Imperial College London

A systematic review of Tool-tissue Forces in Surgery

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Tool-tissue forces in surgery: A systematic review

A Hamlyn-led research team provided a review of tool-tissue forces in Surgery, aiming to aid surgical safety improvement, training and assessment.

The field of surgery is defined by the application of physical force to manipulate or incise tissue for the treatment of medical disorders. Surgical forces must be applied judiciously, in a precise and controlled manner, in order to carry out procedures efficiently without causing unnecessary tissue injury.

Excessive tool-tissue interaction forces often result in tissue damage and intra-operative complications, while insufficient forces prevent the completion of the task. The measurement of forces applied during surgery at a tool-tissue level thus is an important step in developing solutions to solve the current technical issues occurred during surgery, such as the use of excessive force.

Force measurement not only provide a quantitative metric of surgical skills (which potentially useful for surgical training and assessment) but also allow the definition and characterisation of a safe range of forces for specific manoeuvre.

A Systematic Review of Tool-tissue Forces in Surgery

In the light of this, a Hamlyn-led research team at the Hamlyn Centre provided a PRISMA-guided systematic review, which sought to explore the tool-tissue interaction forces exerted by instruments during surgery across different specialities, tissues, manoeuvres and experience levels (PRISMA: Preferred Reporting Items for Systematic Reviews and Meta-Analyses).

PRISMA flow chart of paper identification, screening and eventual inclusion.
PRISMA flow chart of paper identification, screening and eventual inclusion.

Three databases were searched (EMBASE, MEDLINE and Web of Science) and using targeted search terms as per the registered study protocol (PROSPERO ID: CRD42020170917). Articles (1950–2020) were searched on 12/05/2020 and duplicates were removed using Endnote ×9.

Summary forces averages across speciality, tissue type surgical tasks.
Summary forces averages across speciality, tissue type surgical tasks.

Inclusion criteria were: 1) studies reporting any open or laparoscopic surgical procedure performed on humans, cadavers, animals and validated models; 2) studies that described tool-tissue interaction forces measured directly.

Of 462 articles screened, 45 studies discussing surgical tool-tissue forces were included. The studies were categorized into 9 different specialities with the mean of average forces lowest for ophthalmology (0.04N) and highest for orthopaedic surgery (210N). 

In this systematic review, the Hamlyn-led research team highlighted the most recurrent tasks for the top 5 specialities (according to study number).

Selected speciality-specific tasks with overview of forces.
Selected speciality-specific tasks with overview of forces.

Moreover, the research team also provided the range of forces applied varies according to surgical speciality, tissue, manoeuvre, operator experience and feedback.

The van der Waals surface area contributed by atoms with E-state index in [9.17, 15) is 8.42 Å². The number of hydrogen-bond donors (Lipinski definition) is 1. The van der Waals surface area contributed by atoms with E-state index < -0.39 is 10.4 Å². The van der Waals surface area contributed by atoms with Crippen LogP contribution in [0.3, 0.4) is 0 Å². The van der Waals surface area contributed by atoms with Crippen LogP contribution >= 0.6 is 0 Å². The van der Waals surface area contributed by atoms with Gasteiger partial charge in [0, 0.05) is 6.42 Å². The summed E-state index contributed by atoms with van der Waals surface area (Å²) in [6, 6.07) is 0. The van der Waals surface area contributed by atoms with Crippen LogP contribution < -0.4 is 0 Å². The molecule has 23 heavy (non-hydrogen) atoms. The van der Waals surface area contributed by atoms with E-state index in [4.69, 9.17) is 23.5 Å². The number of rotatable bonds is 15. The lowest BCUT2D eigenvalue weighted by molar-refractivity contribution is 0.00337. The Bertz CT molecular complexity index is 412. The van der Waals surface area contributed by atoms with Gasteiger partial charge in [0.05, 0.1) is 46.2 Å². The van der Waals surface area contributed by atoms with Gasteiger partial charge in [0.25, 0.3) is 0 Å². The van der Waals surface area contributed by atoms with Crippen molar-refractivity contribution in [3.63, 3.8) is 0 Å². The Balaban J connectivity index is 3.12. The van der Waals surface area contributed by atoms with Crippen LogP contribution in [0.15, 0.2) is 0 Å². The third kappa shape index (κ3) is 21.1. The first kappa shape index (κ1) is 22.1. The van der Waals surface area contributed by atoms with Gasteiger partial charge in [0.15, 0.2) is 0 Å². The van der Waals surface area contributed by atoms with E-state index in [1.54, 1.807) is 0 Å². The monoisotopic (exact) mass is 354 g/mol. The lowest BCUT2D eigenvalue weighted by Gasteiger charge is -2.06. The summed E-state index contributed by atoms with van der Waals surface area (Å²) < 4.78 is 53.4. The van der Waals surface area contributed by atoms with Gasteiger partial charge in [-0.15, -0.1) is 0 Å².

In conclusion, 

  1. In the context of heterogeneous data reporting and study design, neurosurgery, ophthalmology and vascular surgery require the least amount of force, whilst orthopaedic surgery required the most.
  2. Accordingly, nervous tissue was the most delicate, whilst connective tissue required more force to manipulate. 
  3. In general, experts apply less force, and trainees benefit more from force feedback. That is to say, surgeons could use force data to facilitate reflection on technique and highlighting unconscious excessive force use (e.g. with the non-dominant hand whilst retracting tissue).
  4. Furthermore, standardised reporting of tool-tissue interactions will facilitate pooled analysis of force safety thresholds and performance metrics. Using these data to assess the effect of human factors on operative performance (e.g. fatigue, personal stress) could further facilitate the development of supportive work environments which optimise surgical care.
  5. Lastly, development of novel technology such as smart instruments,  robotics and integrated feedback system will facilitate (and might also benefit from) these advancements.

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George P. Mylonas is funded by the NIHR Imperial BRC. Hani J. Marcus [former Hamlyn Centre member] and Danyal Z. Khan are funded by the Wellcome/EPSRC Centre for Interventional and Surgical Sciences (WEISS). Hani J. Marcus is also funded by the National Institute of Health Research (NIHR) University College London Biomedical Research Centre (BRC) (Aida Kafai Golahmadi, Danyal Z. Khan, George P. Mylonas and Hani J. Marcus, "Tool-tissue forces in surgery: A systematic review", Annals of Medicine and Surgery, 65, 102268, May 2021).

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Erh-Ya (Asa) Tsui

Erh-Ya (Asa) Tsui
Faculty of Engineering

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Email: e.tsui@imperial.ac.uk

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Research, Robots, Surgery, Global-challenges-Engineering
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